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Trentham Monkey Forest’s ‘poo-nique’ gut health research trumps Netflix new hit show!

Trentham Monkey Forest, a Staffordshire woodland home to 140 endangered Barbary macaques, is excited to join the conversation around gut health sparked by Netflix’s new hit show, Hack Your Health: The Secrets of Your Gut.

Just like the show’s dedication to uncovering the mysteries of gut health, conservationists at Trentham Monkey Forest also take the digestive system very seriously, as they’ve been ‘hacking’ the monkey residents’ health long before it was trendy, regularly testing their poo to ensure they’re in tip-top shape.

Trentham Monkey Forest is the largest primate enclosure in the UK.  The forest is 60-acre’s, the equivalent of 40 football pitches! Visitors can come and see the Barbary macaques live their best monkey life and observe their natural behaviours from up close, as they freely roam the huge woodland – making it one of the most unique days out in the UK.

Barbary macaques are a highly endangered species and Monkey Forest supports several organisations helping to protect the primates in the wild, as there are currently less than 8,000 Barbary macaques remaining.

One of the ways they help protect primates, is, (you guessed it), gut health analysis just like the Netflix show that’s shocking viewers!

But the importance of gut health is no shock to the team at Trentham Monkey Forest as they frequently analyse the monkey’s poo to understand their primate resident’s health!

In March this year, Matt Gardener a PhD student from Liverpool John Moore’s University collected monkey faeces to trial a new measure of gut health analysis. Matt travelled to Morocco in April and used the techniques he practised at Trentham Monkey Forest to conduct the same studies on wild Barbary macaques.

His aim was to measure faecal glucocorticoid levels in our Barbary macaques.

Now, you might be wondering, “What’s the scoop on faecal glucocorticoids?”

Turns out, the levels of faecal glucocorticoids can spill the beans on a monkey’s well-being. Matt believes that by perfecting his method at Trentham Monkey Forest, he could extend a helping hand to the wild Barbary macaques residing in Morocco. Imagine using poo science for the greater good of primates!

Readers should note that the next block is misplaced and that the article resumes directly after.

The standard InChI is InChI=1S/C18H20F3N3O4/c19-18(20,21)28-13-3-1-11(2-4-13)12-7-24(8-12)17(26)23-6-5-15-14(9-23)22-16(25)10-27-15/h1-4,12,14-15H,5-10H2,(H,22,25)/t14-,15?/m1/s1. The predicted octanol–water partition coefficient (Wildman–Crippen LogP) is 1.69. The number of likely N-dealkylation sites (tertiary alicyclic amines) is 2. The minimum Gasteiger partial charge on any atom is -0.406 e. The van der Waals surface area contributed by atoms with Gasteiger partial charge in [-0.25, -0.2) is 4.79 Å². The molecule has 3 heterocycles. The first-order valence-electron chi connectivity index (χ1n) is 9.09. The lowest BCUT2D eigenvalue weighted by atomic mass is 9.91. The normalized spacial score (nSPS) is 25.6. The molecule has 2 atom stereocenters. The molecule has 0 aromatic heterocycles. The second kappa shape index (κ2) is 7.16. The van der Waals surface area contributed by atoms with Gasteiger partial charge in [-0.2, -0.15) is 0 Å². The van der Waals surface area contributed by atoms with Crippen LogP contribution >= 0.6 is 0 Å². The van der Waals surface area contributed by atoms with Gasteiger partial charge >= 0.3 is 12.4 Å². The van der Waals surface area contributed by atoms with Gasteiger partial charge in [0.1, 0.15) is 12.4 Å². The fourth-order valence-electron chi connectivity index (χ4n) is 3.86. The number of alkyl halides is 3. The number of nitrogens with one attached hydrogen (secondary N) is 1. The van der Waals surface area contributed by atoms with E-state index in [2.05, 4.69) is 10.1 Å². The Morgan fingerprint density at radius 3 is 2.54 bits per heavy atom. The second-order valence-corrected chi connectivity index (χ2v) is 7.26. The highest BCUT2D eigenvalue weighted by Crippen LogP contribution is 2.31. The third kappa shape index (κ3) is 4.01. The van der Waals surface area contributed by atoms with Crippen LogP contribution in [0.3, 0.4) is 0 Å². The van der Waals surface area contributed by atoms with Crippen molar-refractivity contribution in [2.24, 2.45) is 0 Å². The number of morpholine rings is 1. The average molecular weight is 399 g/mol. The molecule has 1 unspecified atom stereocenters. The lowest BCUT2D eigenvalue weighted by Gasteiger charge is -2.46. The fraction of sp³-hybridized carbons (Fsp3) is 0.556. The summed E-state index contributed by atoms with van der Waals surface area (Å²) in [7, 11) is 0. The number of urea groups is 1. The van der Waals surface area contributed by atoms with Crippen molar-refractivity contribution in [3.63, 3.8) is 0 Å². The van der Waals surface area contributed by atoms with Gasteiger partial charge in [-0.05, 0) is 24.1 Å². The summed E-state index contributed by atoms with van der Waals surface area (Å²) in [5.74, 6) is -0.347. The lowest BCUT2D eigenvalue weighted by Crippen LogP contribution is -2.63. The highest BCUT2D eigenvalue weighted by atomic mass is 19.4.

The results are awaiting in the pipeline, but it is hoped that this new kind of analysis can then be used more widely with other primates.

Trentham Monkey Forest has supported in-situ conservation and research since its creation back in 2005. They pride themselves on the research they help facilitate, as the environment is so similar to that in the wild, and the projects often directly helping the few remaining primates in the wild.

Measuring the primates gut health is just one of the many ways the Stoke-On-Trent based conservationists support the species.

“Monkey Forest is all about conservation and research and yes, seeing the latest Netflix show about Gut Health did emphasise the importance of it, not only in humans but in primates too! We’ve always believed that a good gut is the foundation of overall well-being, whether you’re swinging from trees or binge-watching Netflix,” says Matt Lovatt, Park Director.

“While the show may focus on human health, we’d love to also remind everyone that taking care of your gut is universal. So, whether you’re a human or a monkey, remember to eat your greens, get plenty of fibre, and, of course, don’t forget to laugh— as that’s good for the gut too!”

For more information about Trentham Monkey Forest their commitment to primate conservation and research, visit https://monkey-forest.com/conservation-research/

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